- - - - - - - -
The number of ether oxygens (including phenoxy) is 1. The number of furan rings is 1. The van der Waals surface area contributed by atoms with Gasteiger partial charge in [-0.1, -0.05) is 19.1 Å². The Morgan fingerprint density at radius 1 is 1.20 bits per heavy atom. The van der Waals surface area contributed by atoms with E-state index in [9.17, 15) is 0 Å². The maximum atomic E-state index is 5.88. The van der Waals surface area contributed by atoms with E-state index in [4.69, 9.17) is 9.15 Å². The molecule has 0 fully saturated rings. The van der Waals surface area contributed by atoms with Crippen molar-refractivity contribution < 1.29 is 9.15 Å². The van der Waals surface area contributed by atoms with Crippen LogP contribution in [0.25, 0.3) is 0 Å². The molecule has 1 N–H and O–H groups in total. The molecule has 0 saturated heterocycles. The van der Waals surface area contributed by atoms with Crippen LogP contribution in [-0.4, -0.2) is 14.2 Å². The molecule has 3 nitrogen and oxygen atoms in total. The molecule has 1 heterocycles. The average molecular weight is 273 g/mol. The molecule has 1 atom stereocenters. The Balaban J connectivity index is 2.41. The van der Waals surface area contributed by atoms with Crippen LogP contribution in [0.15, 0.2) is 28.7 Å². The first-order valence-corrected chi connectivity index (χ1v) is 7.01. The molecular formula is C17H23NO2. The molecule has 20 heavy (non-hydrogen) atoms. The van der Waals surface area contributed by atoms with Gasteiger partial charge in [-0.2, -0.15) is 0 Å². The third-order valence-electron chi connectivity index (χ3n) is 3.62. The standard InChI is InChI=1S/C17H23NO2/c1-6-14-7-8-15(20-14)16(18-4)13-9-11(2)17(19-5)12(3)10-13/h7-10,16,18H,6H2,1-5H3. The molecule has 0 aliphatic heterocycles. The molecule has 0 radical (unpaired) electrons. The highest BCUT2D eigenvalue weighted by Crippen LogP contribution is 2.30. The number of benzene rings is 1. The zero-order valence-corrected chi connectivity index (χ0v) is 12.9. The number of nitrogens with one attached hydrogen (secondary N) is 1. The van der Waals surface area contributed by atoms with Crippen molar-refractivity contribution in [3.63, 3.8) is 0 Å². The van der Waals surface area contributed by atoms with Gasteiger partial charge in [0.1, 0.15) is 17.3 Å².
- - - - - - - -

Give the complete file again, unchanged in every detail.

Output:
The number of ether oxygens (including phenoxy) is 1. The number of furan rings is 1. The van der Waals surface area contributed by atoms with Gasteiger partial charge in [-0.1, -0.05) is 19.1 Å². The Morgan fingerprint density at radius 1 is 1.20 bits per heavy atom. The van der Waals surface area contributed by atoms with E-state index in [9.17, 15) is 0 Å². The maximum atomic E-state index is 5.88. The van der Waals surface area contributed by atoms with E-state index in [4.69, 9.17) is 9.15 Å². The molecule has 0 fully saturated rings. The van der Waals surface area contributed by atoms with Crippen molar-refractivity contribution < 1.29 is 9.15 Å². The van der Waals surface area contributed by atoms with Crippen LogP contribution in [0.25, 0.3) is 0 Å². The molecule has 1 N–H and O–H groups in total. The molecule has 0 saturated heterocycles. The van der Waals surface area contributed by atoms with Crippen LogP contribution in [-0.4, -0.2) is 14.2 Å². The molecule has 3 nitrogen and oxygen atoms in total. The molecule has 1 heterocycles. The average molecular weight is 273 g/mol. The molecule has 1 atom stereocenters. The Balaban J connectivity index is 2.41. The van der Waals surface area contributed by atoms with Crippen LogP contribution in [0.15, 0.2) is 28.7 Å². The first-order valence-corrected chi connectivity index (χ1v) is 7.01. The molecular formula is C17H23NO2. The molecule has 20 heavy (non-hydrogen) atoms. The van der Waals surface area contributed by atoms with Gasteiger partial charge in [-0.2, -0.15) is 0 Å². The third-order valence-electron chi connectivity index (χ3n) is 3.62. The standard InChI is InChI=1S/C17H23NO2/c1-6-14-7-8-15(20-14)16(18-4)13-9-11(2)17(19-5)12(3)10-13/h7-10,16,18H,6H2,1-5H3. The molecule has 0 aliphatic heterocycles. The molecule has 0 radical (unpaired) electrons. The highest BCUT2D eigenvalue weighted by Crippen LogP contribution is 2.30. The number of benzene rings is 1. The zero-order valence-corrected chi connectivity index (χ0v) is 12.9. The number of nitrogens with one attached hydrogen (secondary N) is 1. The van der Waals surface area contributed by atoms with Crippen molar-refractivity contribution in [3.63, 3.8) is 0 Å². The van der Waals surface area contributed by atoms with Gasteiger partial charge in [0.1, 0.15) is 17.3 Å².